Rose-Anna is the most poignant character. Deeply in love with her husband, she’s not blind to his flaws but she forgives him everything. Meanwhile, she drives herself sick with worry. She counts money in her head, plans each and every spending. She keeps her little Daniel out of school because he doesn’t have clothes warm enough to go to school during the winter. She doesn’t sew fast enough for all her children to be properly clothed all the time. Moments of happiness are rare and it’s a miracle she doesn’t surrender to despair. Her children keep her going, she has no choice but to take care of them.

We’re in 1939-1940 and the war in Europe is a distant but permanent background noise. Young men have new opportunities in the army and the poor ones see it as a chance. They enlist out of idealism like Emmanuel or to be fed and clothed like Eugène and other Saint-Henri kids.

Gabrielle Roy takes us in a neighbourhood where people have little hope to climb the social ladder. They are in the claws of poverty: they don’t get a good education, they suffer from malnutrition and the adults are hit by a high unemployment rate. This is the end of the 1930s, after all.

Bonheur d’occasion is an apt title for this novel as it has a double meaning in French. It means both second-hand happiness and occasional or fleeting happiness. It’s exactly Florentine’s and Rose-Anna’s reality. Their happiness never shines as something brand new but always seems to be on borrowed time from their everyday life. And it’s fleeting. It must be caught quickly before it vanishes, like this happy outing at the maple grove during maple syrup season for Rose-Anna or this special day with Jean for Florentine. Each moment of happiness seems to cost double in unhappy consequences.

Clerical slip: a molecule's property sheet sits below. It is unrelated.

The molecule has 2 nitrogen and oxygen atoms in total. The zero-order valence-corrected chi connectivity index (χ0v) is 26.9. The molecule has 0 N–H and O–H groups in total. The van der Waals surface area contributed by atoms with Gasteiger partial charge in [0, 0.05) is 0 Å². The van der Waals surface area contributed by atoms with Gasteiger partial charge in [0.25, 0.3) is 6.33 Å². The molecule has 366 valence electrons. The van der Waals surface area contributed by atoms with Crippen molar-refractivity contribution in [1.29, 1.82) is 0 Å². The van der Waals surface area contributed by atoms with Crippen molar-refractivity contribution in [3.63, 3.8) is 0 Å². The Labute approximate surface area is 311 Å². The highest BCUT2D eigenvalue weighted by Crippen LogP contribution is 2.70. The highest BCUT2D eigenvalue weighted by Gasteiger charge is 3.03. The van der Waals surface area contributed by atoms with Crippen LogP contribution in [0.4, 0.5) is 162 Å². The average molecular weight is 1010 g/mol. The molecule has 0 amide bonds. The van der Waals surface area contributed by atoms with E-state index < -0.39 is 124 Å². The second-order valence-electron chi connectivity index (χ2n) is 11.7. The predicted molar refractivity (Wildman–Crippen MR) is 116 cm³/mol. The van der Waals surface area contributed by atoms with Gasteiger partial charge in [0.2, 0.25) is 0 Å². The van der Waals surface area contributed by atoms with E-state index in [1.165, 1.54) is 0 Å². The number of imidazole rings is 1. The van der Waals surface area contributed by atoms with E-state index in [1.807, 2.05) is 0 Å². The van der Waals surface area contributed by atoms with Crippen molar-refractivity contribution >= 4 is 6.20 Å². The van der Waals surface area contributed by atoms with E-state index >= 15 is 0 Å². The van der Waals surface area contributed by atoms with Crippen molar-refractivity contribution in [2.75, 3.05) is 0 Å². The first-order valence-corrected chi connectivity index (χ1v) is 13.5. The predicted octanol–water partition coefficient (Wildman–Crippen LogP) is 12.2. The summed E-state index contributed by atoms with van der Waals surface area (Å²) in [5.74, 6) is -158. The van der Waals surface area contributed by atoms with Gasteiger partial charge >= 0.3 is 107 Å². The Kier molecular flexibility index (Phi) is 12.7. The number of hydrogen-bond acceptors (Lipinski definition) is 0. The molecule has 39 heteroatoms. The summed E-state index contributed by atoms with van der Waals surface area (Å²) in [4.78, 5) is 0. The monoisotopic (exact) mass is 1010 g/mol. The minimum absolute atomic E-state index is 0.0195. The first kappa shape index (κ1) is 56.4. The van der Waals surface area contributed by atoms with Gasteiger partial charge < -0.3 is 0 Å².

Gabrielle Roy with kids from Saint-Henri in1945. From Wikipedia

Although Bonheur d’occasion sounds bleak, it’s not, thanks to Gabrielle Roy’s excellent prose. She roots for her characters and the reader can feel her affection for them, for the small people of Saint-Henri. She’s never judgemental and the dialogues in colloquial French Canadian give a special flavour to the characters’ interactions. As in Tremblay’s prose, there are a lot of English words in their French and I had a lot of fun with the language.

English expressions are transformed into French ones. Boyfriend and girlfriend become ami de garçon et amie de fille.  You give yourself a lot of trouble becomes Vous vous donnez bien du trouble instead of Vous vous donnez bien du mal.

English words are imported into French. At the restaurant, I’m going to order you some chicken becomes Je vas t’order du poulet instead of Je vais te commander du poulet. “Order” comes directly from “to order” and should not mean anything in French.

And as always, there’s this unbelievable tendancy to invert genders on words when they come from the English language. In French, une tarte (a pie) is feminine, so is une tourte (also a pie). So why does it become un pie in Québécois? Une fête (a party) becomes un party?

I really love the French from Québec and their imaginative way of changing English words into French or blending them into their French. It shows that the French language is more flexible than we think. I wonder how English translators fare with this, though. Do they put the English words in italic?

Bonheur d’occasion is great literature, a wonderful book about a working-class neighbourhood in the 1940s in Montreal. I don’t know if it’s often read in Québec and in anglophone Canada but it should be. I’m afraid it’s a Translation Tragedy, though. According to Wikipedia, there is no integral English translation of Bonheur d’occasion. When I looked for The Tin Flute on online bookstores, I noticed that there is no ebook version of it, at least not in English. I can understand that it’s not on American readers’ radars. But what does it mean about anglophone Canadians’ regard for Québec literature? Beyond the literary aspect, Bonheur d’occasion is a window open on Montreal during WWII, on the Saint-Henri neighbourhood, it should be seen as classic Canadian literature and be widely read.

Very highly recommended.

PS : Again, I’m puzzled by the English cover of The Tin Flute. Where does this coffee cup come from and what does it have to do with the book?

%d bloggers like this: